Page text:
Preparation, communication, training, and awareness are the keys to avoiding network outages before they affect business.
In the world of IT infrastructure, no matter how many precautions we take, outages will happen. Not only can they cost business dearly, but they can also be a blow to the pride of the IT professionals tasked with keeping networks, systems, and applications online.
While we cope with the reminder to stay humble, we are given a refreshing view via hindsight on what steps we could have taken to avoid the situation, and at the same time learn some lessons about how to prevent — or at least minimize — the one thing that is as sure as death and taxes: the potential for another outage...
The best way to achieve success with outages is to avoid them in the first place.
Identify Mission-Critical IT Assets
As the ultimate purpose of IT is to support business functions and be a growth-enabler, it’s essential that IT departments not only work hand in hand with business functions, but also have a clear understanding of business priorities, critical initiatives, and supporting systems.
With the help of business functions representatives, start by determining which systems and/or applications are critical for your business. In the case of a widespread outage, you have limited resources, limited time, and the critical imperative to make sure that vital functions can be restarted as soon as possible. If your core business is manufacturing, you want to have your production lines restarted first; if it’s civil aviation, you want your reservation system to be recovered with no delays, and so on.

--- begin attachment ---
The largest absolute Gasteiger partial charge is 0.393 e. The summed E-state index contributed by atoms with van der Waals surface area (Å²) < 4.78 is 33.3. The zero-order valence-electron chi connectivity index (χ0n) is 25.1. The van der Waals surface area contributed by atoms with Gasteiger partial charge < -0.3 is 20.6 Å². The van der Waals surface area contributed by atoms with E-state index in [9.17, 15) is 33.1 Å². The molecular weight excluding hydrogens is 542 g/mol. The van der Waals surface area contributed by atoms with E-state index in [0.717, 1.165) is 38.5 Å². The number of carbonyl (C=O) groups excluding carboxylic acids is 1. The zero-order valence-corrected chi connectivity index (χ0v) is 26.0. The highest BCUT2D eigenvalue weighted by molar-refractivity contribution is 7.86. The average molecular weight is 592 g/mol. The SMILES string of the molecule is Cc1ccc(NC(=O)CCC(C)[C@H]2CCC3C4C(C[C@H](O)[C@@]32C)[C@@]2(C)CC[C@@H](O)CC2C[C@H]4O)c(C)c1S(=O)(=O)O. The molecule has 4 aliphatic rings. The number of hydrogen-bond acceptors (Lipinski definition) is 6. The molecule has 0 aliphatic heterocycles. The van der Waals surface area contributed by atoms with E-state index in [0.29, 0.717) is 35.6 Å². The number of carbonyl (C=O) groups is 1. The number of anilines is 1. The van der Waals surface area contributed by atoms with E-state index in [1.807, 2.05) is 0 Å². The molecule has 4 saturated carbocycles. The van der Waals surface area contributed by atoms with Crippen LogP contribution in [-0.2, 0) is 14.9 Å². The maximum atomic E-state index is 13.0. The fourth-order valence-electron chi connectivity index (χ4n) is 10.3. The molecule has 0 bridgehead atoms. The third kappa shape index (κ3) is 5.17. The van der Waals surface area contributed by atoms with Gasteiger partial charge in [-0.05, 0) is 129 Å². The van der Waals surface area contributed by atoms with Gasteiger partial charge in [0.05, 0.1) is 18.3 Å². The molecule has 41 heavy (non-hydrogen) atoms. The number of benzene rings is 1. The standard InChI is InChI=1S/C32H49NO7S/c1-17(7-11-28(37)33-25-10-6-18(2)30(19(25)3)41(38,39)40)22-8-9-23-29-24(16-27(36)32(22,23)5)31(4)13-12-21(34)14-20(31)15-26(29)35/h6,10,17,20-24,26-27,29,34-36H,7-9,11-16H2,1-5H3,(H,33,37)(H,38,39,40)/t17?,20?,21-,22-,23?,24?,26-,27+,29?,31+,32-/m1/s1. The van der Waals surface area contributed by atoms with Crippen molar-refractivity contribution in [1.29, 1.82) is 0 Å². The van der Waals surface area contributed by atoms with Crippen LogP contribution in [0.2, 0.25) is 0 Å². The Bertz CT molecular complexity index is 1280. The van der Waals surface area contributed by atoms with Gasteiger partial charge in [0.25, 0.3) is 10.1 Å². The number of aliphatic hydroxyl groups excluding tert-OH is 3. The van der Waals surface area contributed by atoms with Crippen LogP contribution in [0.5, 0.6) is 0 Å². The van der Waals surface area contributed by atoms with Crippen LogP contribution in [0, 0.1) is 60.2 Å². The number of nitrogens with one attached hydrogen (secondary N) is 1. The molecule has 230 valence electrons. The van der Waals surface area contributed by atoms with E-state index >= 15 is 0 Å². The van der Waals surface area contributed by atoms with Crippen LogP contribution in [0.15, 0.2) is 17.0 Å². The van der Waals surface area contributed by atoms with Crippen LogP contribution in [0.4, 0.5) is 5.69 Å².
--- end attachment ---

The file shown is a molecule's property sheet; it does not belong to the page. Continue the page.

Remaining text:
These critical business functions and the underlying IT systems, processes, and people dependencies should be ideally documented in a Business Continuity Plan (a playbook for how the business is impacted by an outage, and how to continue doing business through a crisis), which is backed by a reasonable Disaster Recovery Plan (what emergency steps are to be taken immediately in order recover from an outage). When I say “reasonable,” I mean that the activities taking place during the first phase (disaster recovery) follow good judgement — if a factory burns to the ground, attempts at restoring manufacturing line control servers may be an act of good sportsmanship, but it’s unlikely to have much impact on the fact that production lines were destroyed.
Communication is Key
IT management and personnel across support teams should be aware of which systems are critical and should prioritize adequately. Some companies use CMDB attributes to classify which applications are critical and, based on these criteria, monitoring systems can let IT employees know that those systems require higher-priority treatment.